• WordNet 3.6
    • v cheek speak impudently to
    • n cheek impudent aggressiveness "I couldn't believe her boldness","he had the effrontery to question my honesty"
    • n cheek either of the two large fleshy masses of muscular tissue that form the human rump
    • n cheek either side of the face below the eyes
    • n cheek an impudent statement
    • ***
Webster's Revised Unabridged Dictionary
  • Interesting fact: The Ancient Greek women made a type of cheek blush by painting their cheeks with herbal pastes which was made out of crushed berries and seeds
    • Cheek (Founding) A section of a flask, so made that it can be moved laterally, to permit the removal of the pattern from the mold; the middle part of a flask.
    • Cheek Cool confidence; assurance; impudence.
    • Cheek The branches of a bridle bit.
    • Cheek The cheek bone.
    • Cheek The side of the face below the eye.
    • Cheek (Mech) Those pieces of a machine, or of any timber, or stone work, which form corresponding sides, or which are similar and in pair; as, the cheeksjaws) of a vise; the cheeks of a gun carriage, etc.
    • v. t Cheek chēk To be impudent or saucy to.
    • ***
Century Dictionary and Cyclopedia
  • Interesting fact: False eyelashes were invented by film director D.W. Griffith while he was making the 1916 epic, "Intolerance." He wanted actress Seena Owen to have lashes that brushed her cheeks.
    • n cheek Either of the two sides of the face below the eyes.
    • n cheek Something regarded as resembling the human cheek in form or position; one of two pieces, as of an instrument, apparatus, framework, etc., which form corresponding sides or which are double and alike. specifically— In founding, one of the side-parts of a flask consisting of more than two parts.
    • n cheek The miter-sill of a lock-gate. Naut., one of the pieces of a block which form the sides of the shell.
    • n cheek A cheek-bone; a jaw-bone.
    • n cheek In entomology, the gena, or that part of an insect's head which lies between the eye and the mouth-cavity. This region sometimes becomes very prominent, as in certain of the Diptera.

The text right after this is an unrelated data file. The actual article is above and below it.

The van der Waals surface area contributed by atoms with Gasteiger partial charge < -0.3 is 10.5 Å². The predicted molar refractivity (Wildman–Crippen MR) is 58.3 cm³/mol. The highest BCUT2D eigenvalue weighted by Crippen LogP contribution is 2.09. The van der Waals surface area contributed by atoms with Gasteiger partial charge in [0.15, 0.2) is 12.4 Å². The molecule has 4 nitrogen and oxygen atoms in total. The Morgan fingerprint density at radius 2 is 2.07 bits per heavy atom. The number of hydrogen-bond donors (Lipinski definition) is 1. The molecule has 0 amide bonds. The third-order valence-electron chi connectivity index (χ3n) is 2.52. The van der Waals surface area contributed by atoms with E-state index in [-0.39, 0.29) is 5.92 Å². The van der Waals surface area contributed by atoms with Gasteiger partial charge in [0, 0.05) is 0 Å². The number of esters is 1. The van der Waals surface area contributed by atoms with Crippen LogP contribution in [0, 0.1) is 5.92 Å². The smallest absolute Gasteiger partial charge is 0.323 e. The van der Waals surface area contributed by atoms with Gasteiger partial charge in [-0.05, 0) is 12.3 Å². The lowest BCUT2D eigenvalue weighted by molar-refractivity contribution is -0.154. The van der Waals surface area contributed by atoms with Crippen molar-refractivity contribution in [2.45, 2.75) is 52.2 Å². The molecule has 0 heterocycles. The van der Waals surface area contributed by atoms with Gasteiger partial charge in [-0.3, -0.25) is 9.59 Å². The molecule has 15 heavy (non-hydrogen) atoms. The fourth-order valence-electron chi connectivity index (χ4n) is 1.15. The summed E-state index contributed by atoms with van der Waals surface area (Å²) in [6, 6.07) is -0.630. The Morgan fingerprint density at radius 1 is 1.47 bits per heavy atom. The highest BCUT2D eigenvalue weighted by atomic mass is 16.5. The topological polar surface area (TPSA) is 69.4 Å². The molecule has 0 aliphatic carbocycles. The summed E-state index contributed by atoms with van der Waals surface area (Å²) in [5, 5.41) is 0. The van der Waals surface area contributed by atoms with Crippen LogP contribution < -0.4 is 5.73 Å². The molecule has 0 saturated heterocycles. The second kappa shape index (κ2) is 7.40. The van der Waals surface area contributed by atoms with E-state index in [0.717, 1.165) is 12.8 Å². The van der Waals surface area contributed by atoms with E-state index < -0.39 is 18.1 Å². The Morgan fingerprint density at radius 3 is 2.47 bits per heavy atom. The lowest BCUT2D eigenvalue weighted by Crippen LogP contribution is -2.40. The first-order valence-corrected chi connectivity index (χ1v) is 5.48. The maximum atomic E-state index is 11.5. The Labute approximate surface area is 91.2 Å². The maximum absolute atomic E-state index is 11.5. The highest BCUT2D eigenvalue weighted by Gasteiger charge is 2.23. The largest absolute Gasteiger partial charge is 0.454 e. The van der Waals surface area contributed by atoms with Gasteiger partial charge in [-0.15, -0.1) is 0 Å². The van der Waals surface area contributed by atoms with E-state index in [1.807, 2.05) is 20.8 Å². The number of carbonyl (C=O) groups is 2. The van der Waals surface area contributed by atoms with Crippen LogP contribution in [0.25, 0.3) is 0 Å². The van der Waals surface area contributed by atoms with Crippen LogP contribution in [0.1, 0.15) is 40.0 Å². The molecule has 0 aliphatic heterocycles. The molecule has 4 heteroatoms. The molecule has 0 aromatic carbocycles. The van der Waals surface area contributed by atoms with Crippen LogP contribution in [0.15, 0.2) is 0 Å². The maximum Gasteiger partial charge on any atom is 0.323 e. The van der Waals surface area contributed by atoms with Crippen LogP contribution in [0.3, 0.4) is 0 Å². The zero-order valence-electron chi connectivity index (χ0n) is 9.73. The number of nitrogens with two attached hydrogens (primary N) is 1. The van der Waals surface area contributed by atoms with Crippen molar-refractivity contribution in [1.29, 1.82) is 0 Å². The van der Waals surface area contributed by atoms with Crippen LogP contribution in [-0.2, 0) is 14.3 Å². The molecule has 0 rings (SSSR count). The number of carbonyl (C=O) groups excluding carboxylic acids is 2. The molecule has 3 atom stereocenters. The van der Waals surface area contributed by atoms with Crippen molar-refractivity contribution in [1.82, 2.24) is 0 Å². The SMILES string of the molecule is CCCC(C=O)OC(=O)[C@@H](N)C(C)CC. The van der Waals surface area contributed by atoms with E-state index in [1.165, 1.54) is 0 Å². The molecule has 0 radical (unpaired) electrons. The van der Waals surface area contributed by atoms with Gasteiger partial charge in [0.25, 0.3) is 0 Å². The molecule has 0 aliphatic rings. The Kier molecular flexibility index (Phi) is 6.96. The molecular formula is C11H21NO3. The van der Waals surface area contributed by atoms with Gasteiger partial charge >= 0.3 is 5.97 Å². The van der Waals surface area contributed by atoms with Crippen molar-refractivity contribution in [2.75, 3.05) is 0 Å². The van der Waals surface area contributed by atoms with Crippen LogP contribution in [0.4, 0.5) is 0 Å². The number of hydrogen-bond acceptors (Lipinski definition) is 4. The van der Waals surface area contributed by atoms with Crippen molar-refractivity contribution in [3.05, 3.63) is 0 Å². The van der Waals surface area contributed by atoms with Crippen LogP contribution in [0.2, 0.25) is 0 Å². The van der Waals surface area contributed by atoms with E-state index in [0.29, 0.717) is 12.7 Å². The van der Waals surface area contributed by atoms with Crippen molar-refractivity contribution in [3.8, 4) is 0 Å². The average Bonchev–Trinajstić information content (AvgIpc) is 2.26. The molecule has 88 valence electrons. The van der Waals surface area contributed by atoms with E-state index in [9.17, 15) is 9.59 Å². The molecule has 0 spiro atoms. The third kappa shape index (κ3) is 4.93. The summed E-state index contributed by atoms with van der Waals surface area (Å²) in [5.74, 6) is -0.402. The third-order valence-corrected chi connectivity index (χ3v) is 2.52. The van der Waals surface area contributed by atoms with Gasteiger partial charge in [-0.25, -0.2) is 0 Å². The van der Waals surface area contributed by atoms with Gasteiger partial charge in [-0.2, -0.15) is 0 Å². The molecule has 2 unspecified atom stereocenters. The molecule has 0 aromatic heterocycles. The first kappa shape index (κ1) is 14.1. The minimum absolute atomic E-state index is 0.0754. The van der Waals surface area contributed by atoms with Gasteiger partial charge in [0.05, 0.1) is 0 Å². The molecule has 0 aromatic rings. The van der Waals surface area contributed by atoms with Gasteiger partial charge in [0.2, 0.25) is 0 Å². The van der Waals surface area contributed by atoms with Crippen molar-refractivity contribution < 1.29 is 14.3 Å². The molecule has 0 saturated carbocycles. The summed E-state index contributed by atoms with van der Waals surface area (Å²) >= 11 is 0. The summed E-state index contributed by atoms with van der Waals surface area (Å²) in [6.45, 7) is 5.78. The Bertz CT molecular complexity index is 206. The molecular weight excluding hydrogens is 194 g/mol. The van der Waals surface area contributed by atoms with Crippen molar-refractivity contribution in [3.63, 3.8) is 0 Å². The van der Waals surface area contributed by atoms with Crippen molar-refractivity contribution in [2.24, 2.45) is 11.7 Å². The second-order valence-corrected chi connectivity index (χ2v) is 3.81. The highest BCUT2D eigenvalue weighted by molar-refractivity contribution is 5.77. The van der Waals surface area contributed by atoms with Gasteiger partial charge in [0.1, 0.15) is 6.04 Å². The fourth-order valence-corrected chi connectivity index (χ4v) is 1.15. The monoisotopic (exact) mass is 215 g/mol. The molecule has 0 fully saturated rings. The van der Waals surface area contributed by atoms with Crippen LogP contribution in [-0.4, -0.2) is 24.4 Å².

• n cheek The edible portion of the large seaclam, Mactra solidissima.
    • n cheek Cool confidence; brazen-faced impudence; an impudent or self-confident manner: as, he has plenty of cheek.
    • n cheek Share; portion; allowance.
    • cheek To bring up to the cheek.
    • cheek To face; confront in a bold or impudent manner; assail with impudent or insulting language.
    • ***
Chambers's Twentieth Century Dictionary
  • Interesting fact: The computer in 2001: A Space Odyssey as a tongue-in-cheek reference to IBM. The name was derived from the fact that the letters H-A-L precede the letters I-B-M in the alphabet.
    • n Cheek chēk the side of the face below the eye, the fleshy lateral wall of the mouth: effrontery, impudence, as in 'to have the cheek' to do anything, 'to give cheek:' one of the side-posts of a door or window: the cheek-strap of a horse's bridle, the ring at the end of the bit: anything arranged in internal pairs
    • v.t Cheek to address insolently
    • ***


  • Walter Abish
    Walter Abish
    “America fears the unshaven legs, the unshaven men's cheeks, the aroma of perspiration, and the limp prick. Above all it fears the limp prick.”
  • William Shakespeare
    “The devil can site scripture for his own purpose! An evil soul producing holy witness is like a villain with a smiling cheek. [Merchant Of Venice]”
  • Sir Thomas Browne
    “Let age, not envy, draw wrinkles on thy cheeks.”
  • William Shakespeare
    “Thus is his cheek the map of days outworn.”
  • William Hazlitt
    “Look up, laugh loud, talk big, keep the color in your cheek and the fire in your eye, adorn your person, maintain your health, your beauty and your animal spirits.”
  • French Proverb
    French Proverb
    “In love, there is always one who kisses and one who offers the cheek.”


Cheek by jowl - If things or people are cheek by jowl, they are very close together.
Tongue in cheek - If something is tongue in cheek, it isn't serious or meant to be taken seriously.
Turn the other cheek - If you turn the other cheek, you are humble and do not retaliate or get outwardly angry when someone offends or hurts you, in fact, you give them the opportunity to re-offend instead and compound their unpleasantness.